When I was in law school, my favorite kitchen tool was my slow cooker. At the end of a long day, it was wonderful to be able to come back to my apartment to a homemade meal that took minimal effort on my part; like so many people out there who work grueling hours, minimal time and effort was literally all I had to spend on cooking. (Whoever you are, thank you to the inventor of the slow cooker!) But I have to admit, now that I work from home, my slow cooker often sits forgotten in the back of my pantry…mainly because it’s so easy for me to give a quick stir to whatever is slow cooking on the stovetop or in the oven. That is, until one day a couple weeks ago when I had friends coming over for dinner on an evening when I was going to be out all day, and I needed a home-cooked meal that could take care of itself. I was wracking my brain trying to come up with an idea when I saw the cover of December’s Cooking Light magazine.
Classic Slow Cooker Beef Stew looked perfect. Chilly days call for warming comfort food and what better than stew? With its hearty veggies and deep flavor, beef stew is always sure to be a hit. Taking a quick peek at the recipe, I realized that even though this is a fairly basic version of beef stew (without even celery or mushrooms, which are vegetables that I don’t usually leave out), it sounded like it had rich flavor with ale, thyme, Dijon mustard, and red wine vinegar. I knew I wanted to give it a try. Read my notes below to see what I thought of this recipe.
Classic Slow Cooker Beef Stew
Yield: 8 servings
Prep Time: 45 min
Cook Time: 7 hours
2 pounds trimmed boneless chuck roast, cut into 2-inch cubes
1 1/2 teaspoons kosher salt, divided
1 teaspoon freshly ground black pepper, divided
2 tablespoons canola oil, divided
3 medium yellow onions, halved lengthwise and cut crosswise into 1/2-inch-thick slices
6 garlic cloves, thinly sliced
1 (12-ounce) bottle nut brown ale
1 1/4 cups unsalted beef stock (such as Swanson), divided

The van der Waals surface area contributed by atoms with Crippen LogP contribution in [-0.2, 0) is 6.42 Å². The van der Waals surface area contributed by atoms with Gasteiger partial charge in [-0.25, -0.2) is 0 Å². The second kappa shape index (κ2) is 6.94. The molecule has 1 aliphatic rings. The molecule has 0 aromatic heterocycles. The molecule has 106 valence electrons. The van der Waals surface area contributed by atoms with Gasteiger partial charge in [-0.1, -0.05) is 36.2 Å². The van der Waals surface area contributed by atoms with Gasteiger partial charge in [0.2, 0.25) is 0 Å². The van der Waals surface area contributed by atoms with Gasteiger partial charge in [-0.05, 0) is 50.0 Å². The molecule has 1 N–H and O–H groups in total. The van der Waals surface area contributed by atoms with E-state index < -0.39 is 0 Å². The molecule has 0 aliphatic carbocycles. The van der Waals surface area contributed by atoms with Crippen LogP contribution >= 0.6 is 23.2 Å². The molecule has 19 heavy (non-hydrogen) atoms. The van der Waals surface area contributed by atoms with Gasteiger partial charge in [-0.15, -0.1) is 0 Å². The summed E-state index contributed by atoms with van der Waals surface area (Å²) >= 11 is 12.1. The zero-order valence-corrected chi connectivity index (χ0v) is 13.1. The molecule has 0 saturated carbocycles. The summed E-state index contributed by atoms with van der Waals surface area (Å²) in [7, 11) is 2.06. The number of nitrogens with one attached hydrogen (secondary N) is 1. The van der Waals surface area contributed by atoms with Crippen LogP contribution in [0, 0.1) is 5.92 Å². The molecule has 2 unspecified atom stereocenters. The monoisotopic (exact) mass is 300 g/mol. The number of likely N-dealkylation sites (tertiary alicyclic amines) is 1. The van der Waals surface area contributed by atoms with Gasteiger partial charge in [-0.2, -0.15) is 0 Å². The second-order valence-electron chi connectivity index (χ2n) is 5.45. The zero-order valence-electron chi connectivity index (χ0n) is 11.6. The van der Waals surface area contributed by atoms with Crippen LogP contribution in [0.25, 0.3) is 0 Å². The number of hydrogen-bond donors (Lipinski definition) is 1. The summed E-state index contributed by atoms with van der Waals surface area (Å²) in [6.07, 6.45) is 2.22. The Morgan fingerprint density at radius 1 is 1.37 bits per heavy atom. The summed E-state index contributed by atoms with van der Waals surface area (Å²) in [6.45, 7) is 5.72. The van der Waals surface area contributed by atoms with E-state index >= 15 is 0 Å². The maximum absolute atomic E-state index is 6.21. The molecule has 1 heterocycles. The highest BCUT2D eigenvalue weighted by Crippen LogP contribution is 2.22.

1 1/2 pounds baby Dutch potatoes, halved
1 pound carrots, peeled and cut diagonally into 2-inch pieces
4 thyme sprigs
2 bay leaves
2 tablespoons all-purpose flour
1 tablespoon Dijon mustard
1 tablespoon red wine vinegar
1/4 cup flat-leaf parsley leaves
1. Heat a large skillet over medium-high heat. Sprinkle beef evenly with 1/4 teaspoon salt and 1/4 teaspoon pepper. Add 1 1/2 teaspoons oil to pan; swirl to coat. Add half of beef to pan; cook 6 minutes, turning until well browned on all sides. Remove beef from pan. Repeat procedure with 1 1/2 teaspoons oil and remaining beef; remove beef and any juices from pan.
2. Add remaining 1 tablespoon oil to pan; swirl to coat. Add onions and garlic; sauté 4 minutes. Add beer, scraping pan to loosen browned bits. Bring to a boil; cook 2 minutes. Stir in 1 cup stock, remaining 1 1/4 teaspoons salt, and remaining 3/4 teaspoon pepper. Bring to a simmer. Carefully pour mixture into a 6-quart electric slow cooker. Add beef, potatoes, carrots, thyme, and bay leaves. Cover and cook on LOW for 7 hours.
3. Combine remaining 1/4 cup stock and flour, stirring with a whisk. Stir flour mixture into stew; cook 15 minutes or until thickened. Stir in mustard and vinegar. Discard thyme sprigs and bay leaves. Sprinkle with parsley.
• As per Cooking Light, be careful not to choose a beer that’s super-hoppy because it will taste too bitter.
• Also from Cooking Light, to get 2 pounds of trimmed meat, you’ll probably need to purchase a 2 1/2-pound roast.
• I decreased the black pepper from 1 teaspoon to 3/4 teaspoon, and found that this was still a touch peppery; next time I’ll decrease it to 1/2 teaspoon black pepper.
• I added 1 1/2 teaspoons minced fresh rosemary.Nutritional Information per serving:
Serving size: 1 1/4 cups
Calories per serving: 386
Fat per serving: 17.9g
Saturated Fat per serving: 5.9g
Sodium per serving: ,span class="sodium">509g
Fiber per serving: 3.5g
Protein per serving: 25.1g
Cholesterol per serving: 86mg
Carbohydrates per serving: 28.3g
Cooking Light December 2013
The deep flavor of this rich stew was brightened by the addition of Dijon mustard and red wine vinegar at the end of cooking, resulting in a well-balanced dish. It looks like a pretty basic beef stew recipe, but the flavor is spot-on and truly satisfying on a chilly evening.
Did this recipe deserve the cover spotlight?
I think it did. A perfect beef stew recipe is the ultimate cold-weather comfort food, plus the fact that this dish cooks itself in the slow cooker is just gravy (sorry, I couldn’t resist the corny pun). As another bonus, leftovers were even better for lunch the next day.